Rnd1: (Toe) Ch 3 (counts as 1st hdc here and throughout). Working into 1st ch made, 8 hdc. Sl st into 3rd ch of ch3 (9 sts total).
Rnd 2: Ch 3. Hdc into same st. Work 2 hdc into each st around. Sl st into 3rd ch of ch3 (18 sts total).
Rnd 3: Ch 3. Hdc into same st, hdc into next st. *Work 2 hdc into next st, hdc into next st. Repeat from * around. Sl st into 3rd ch of ch3 (27 sts total).
Rnd 4-9 (6 rnds): *Ch 3. Hdc into next st and into each st around.
Sl st into 3rd ch of ch3 (27 sts total). Repeat from * for each rnd.
Row 10-18 (9 rows): (Start mouth) Ch 3. Hdc into next st and into each st across. Ch 3, turn. Repeat from * for each row, ending with ch1. Do not finish off.


 
Finishing:

Mouth edge: Working along edges of rows just worked, work 26 sc, ending in opposite corner of work. Do not finish off.


Heal seam: Continue working sc down folded heal edge, matching sts and working through both layers, until 2 sts remain to be worked. Proceed as follows: Insert hook into next st (both layers) and draw a loop. Repeat (3 lps on hook). Yo and pull through all 3 lps on hook. Finish off. 


Non-slip Sole (optional): Make a paper pattern by tracing foot and evening out into a long light bulb shape. Cut ¼" inside lines drawn. Fold lengthwise to check symmetry, trim as necessary. It should measure approx 10" long, 4" at its widest, 3" at its narrowest. Pin pattern to rubber shelf lining (with stripes going vertically) and cut 2. Pin to slipper with wide end at toe and narrow end at heal. Hand stitch using whipstitch and doubled thread.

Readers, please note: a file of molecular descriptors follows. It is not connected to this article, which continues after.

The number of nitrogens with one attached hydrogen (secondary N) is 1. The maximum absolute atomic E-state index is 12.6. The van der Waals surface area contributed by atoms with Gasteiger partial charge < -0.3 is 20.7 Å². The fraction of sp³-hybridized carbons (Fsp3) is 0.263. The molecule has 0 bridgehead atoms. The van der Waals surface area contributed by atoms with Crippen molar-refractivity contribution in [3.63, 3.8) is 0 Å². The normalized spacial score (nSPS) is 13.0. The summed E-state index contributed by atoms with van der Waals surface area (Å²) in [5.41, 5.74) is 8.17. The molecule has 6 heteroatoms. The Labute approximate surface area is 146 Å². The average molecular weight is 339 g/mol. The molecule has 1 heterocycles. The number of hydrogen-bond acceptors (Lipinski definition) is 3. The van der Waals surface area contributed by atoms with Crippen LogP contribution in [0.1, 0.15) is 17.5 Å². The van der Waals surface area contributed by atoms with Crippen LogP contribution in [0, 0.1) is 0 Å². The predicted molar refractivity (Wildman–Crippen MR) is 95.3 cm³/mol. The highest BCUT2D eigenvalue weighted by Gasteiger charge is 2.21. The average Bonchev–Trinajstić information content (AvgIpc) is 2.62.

Etsy again.

Yay! I've been working hard to get my online listings going again... and my first round of etsy stuff is up. Oh, let me put up some sort of cool gadget.

Jeesh. The photos, as always, are a challenge. The light has to be perfect to see the colors properly & clearly. I thought it was bright enough outside even though it was partly cloudy... I mean, I had to squint! But the pics were still quite dark. So I had to mess around with brightening them and tweaking some of the colors. Ah well, I'll get better and faster as I go.


Anyway, my goal is to list 10 items per week on etsy, and concurrently update my regular web site with the new photos. This week the goal was 20 things, to get started. Done.


Oh and I have become completely addicted to the etsy forums. I'm learning a ton about all sorts of craft business stuff, not just more about etsy. It's quite a bit of craft nerd fun. A couple examples... there is a great wholesaling thread going, started by the owner of a shop who answers lots of helpful questions. I found this page of neato etsy aps, which was very helpful as well.